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A distinctive syntactic peculiarity of C is that declarations mirror the use of the declared object as it would be in a normal expression.

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A distinctive syntactic peculiarity of C is that declarations mirror the use of the declared object as it would be in a normal expression.

The following set of operators with identical precedence and associativity are reused in declarators, namely: 

  • the unary * "dereference" operator which denotes a pointer;
  • the binary [] "array subscription" operator which denotes an array; the (1+n)-ary 
  • () "function call" operator which denotes a function;
  • the () grouping parentheses which override the precedence and associativity of the rest of the listed operators.

The above three operators have the following precedence and associativity:

Operator               Relative Precedence Associativity

[] (array subscription) 1                                     Left-to-right

() (function call)

1

Left-to-right

* (dereference)

2

Right-to-left

 When interpreting declarations, one has to start from the identifier outwards and apply the adjacent operators in the correct order as per the above table. Each application of an operator can be substituted with the following English words:

Expression                                Interpretation

thing[X]             an array of size X of...

thing(t1, t2, t3) a function taking t1, t2, t3 and returning...

*thing               a pointer to...

 It follows that the beginning of the English interpretation will always start with the identifier and will end with the type that stands on the left-hand side of the declaration.
Examples

char *names[20];

[] takes precedence over *, so the interpretation is: names is an array of size 20 of a pointer to char.

char (*place)[10];

In case of using parentheses to override the precedence, the * is applied first: place is a pointer to an array of size 10 of char.

int fn(long, short);

There is no precedence to worry about here: fn is a function taking long, short and returning int.

int *fn(void);

The () is applied first: fn is a function taking void and returning a pointer to int.

int (*fp)(void);

Overriding the precedence of (): fp is a pointer to a function taking void and returning int.

int arr[5][8];

Multidimensional arrays are not an exception to the rule; the [] operators are applied in left-to-right order according to the associativity in the table: arr is an array of size 5 of an array of size 8 of int.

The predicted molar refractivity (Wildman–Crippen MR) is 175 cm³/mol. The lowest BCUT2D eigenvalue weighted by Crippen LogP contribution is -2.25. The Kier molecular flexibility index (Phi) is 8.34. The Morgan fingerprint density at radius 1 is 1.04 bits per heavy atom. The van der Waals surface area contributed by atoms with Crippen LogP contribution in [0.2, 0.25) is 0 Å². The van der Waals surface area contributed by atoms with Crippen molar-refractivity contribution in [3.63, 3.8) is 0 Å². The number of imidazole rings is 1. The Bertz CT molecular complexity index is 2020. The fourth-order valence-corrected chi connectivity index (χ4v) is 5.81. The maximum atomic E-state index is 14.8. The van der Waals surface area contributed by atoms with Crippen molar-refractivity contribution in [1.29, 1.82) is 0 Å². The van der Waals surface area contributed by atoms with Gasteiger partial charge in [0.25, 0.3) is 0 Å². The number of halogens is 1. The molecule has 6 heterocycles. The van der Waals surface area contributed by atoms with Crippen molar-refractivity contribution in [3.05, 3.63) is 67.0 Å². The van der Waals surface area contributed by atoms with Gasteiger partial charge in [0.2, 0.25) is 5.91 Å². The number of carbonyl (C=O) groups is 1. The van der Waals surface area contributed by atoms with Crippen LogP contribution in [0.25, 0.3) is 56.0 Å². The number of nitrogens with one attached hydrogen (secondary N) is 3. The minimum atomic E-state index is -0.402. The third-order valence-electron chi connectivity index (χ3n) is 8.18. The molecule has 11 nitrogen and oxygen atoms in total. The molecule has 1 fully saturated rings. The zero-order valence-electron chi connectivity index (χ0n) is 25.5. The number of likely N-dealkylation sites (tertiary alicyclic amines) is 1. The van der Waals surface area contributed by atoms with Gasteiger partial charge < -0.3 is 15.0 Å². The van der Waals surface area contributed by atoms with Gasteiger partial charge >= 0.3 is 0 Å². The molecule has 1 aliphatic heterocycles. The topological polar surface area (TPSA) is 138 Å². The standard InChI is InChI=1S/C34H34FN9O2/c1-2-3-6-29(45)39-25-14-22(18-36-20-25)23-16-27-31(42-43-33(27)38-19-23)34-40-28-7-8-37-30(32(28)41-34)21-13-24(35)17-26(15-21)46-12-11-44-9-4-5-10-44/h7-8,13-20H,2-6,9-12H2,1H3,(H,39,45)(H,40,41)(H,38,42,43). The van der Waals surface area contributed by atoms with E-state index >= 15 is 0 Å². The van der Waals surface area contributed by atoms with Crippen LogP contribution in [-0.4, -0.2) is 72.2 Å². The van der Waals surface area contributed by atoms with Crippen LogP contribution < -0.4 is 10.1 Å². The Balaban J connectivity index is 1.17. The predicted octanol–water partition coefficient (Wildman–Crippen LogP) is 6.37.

int **ptr;

The two dereference operators have equal precedence, so the associativity takes effect. The operators are applied in right-to-left order: ptr is a pointer to a pointer to an int.

Multiple Declarations

The comma can be used as a separator (*not* acting like the comma operator) in order to delimit multiple declarations within a single statement. The following statement contains five declarations: 

int fn(void), *ptr, (*fp)(int), arr[10][20], num;

The declared objects in the above example are: 

  • fn: a function taking void and returning int;
  • ptr: a pointer to an int;
  • fp: a pointer to a function taking int and returning int;
  • arr: an array of size 10 of an array of size 20 of int;
  • num: int.

Alternative Interpretation 

Because declarations mirror use, a declaration can also be interpreted in terms of the operators that could be applied over the object and the final resulting type of that expression. The type that stands on the left-hand side is the final result that is yielded after applying all operators. 

/*

Subscripting "arr" and dereferencing it yields a "char" result.

Particularly: *arr[5] is of type "char".

*/

char *arr[20]; 

/*

Calling "fn" yields an "int" result.

Particularly: fn('b') is of type "int".

*/

int fn(char); 

/*

Dereferencing "fp" and then calling it yields an "int" result.

Particularly: (*fp)() is of type "int".

*/

int (*fp)(void); 

/*

*  Subscripting "strings" twice and dereferencing it yields a "char" result.

Particularly: *strings[5][15] is of type "char"

*/

char *strings[10][20];

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